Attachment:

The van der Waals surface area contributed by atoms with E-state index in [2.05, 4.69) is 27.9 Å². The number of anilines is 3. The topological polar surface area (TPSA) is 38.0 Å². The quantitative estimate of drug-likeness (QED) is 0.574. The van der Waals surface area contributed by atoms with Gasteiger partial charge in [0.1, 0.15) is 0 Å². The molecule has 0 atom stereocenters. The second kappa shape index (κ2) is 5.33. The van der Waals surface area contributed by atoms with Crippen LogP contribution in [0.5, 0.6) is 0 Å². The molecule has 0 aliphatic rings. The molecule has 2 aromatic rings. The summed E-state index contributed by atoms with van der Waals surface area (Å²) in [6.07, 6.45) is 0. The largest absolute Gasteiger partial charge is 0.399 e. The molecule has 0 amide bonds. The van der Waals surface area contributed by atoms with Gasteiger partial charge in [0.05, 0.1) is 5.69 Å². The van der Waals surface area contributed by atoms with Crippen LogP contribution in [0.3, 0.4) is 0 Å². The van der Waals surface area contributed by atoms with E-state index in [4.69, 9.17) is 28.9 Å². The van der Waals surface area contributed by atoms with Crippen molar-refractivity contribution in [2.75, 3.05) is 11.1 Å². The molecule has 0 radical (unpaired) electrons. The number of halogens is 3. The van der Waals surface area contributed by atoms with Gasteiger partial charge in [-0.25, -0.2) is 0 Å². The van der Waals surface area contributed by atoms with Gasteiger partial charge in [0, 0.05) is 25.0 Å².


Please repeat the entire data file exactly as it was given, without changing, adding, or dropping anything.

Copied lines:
The van der Waals surface area contributed by atoms with E-state index in [2.05, 4.69) is 27.9 Å². The number of anilines is 3. The topological polar surface area (TPSA) is 38.0 Å². The quantitative estimate of drug-likeness (QED) is 0.574. The van der Waals surface area contributed by atoms with Gasteiger partial charge in [0.1, 0.15) is 0 Å². The molecule has 0 atom stereocenters. The second kappa shape index (κ2) is 5.33. The van der Waals surface area contributed by atoms with Crippen LogP contribution in [0.5, 0.6) is 0 Å². The molecule has 0 aliphatic rings. The molecule has 2 aromatic rings. The summed E-state index contributed by atoms with van der Waals surface area (Å²) in [6.07, 6.45) is 0. The largest absolute Gasteiger partial charge is 0.399 e. The molecule has 0 amide bonds. The van der Waals surface area contributed by atoms with Gasteiger partial charge in [0.05, 0.1) is 5.69 Å². The van der Waals surface area contributed by atoms with Crippen LogP contribution in [0.3, 0.4) is 0 Å². The van der Waals surface area contributed by atoms with E-state index in [4.69, 9.17) is 28.9 Å². The van der Waals surface area contributed by atoms with Crippen molar-refractivity contribution in [2.75, 3.05) is 11.1 Å². The molecule has 0 radical (unpaired) electrons. The number of halogens is 3. The van der Waals surface area contributed by atoms with Gasteiger partial charge in [-0.25, -0.2) is 0 Å². The van der Waals surface area contributed by atoms with Gasteiger partial charge in [0, 0.05) is 25.0 Å².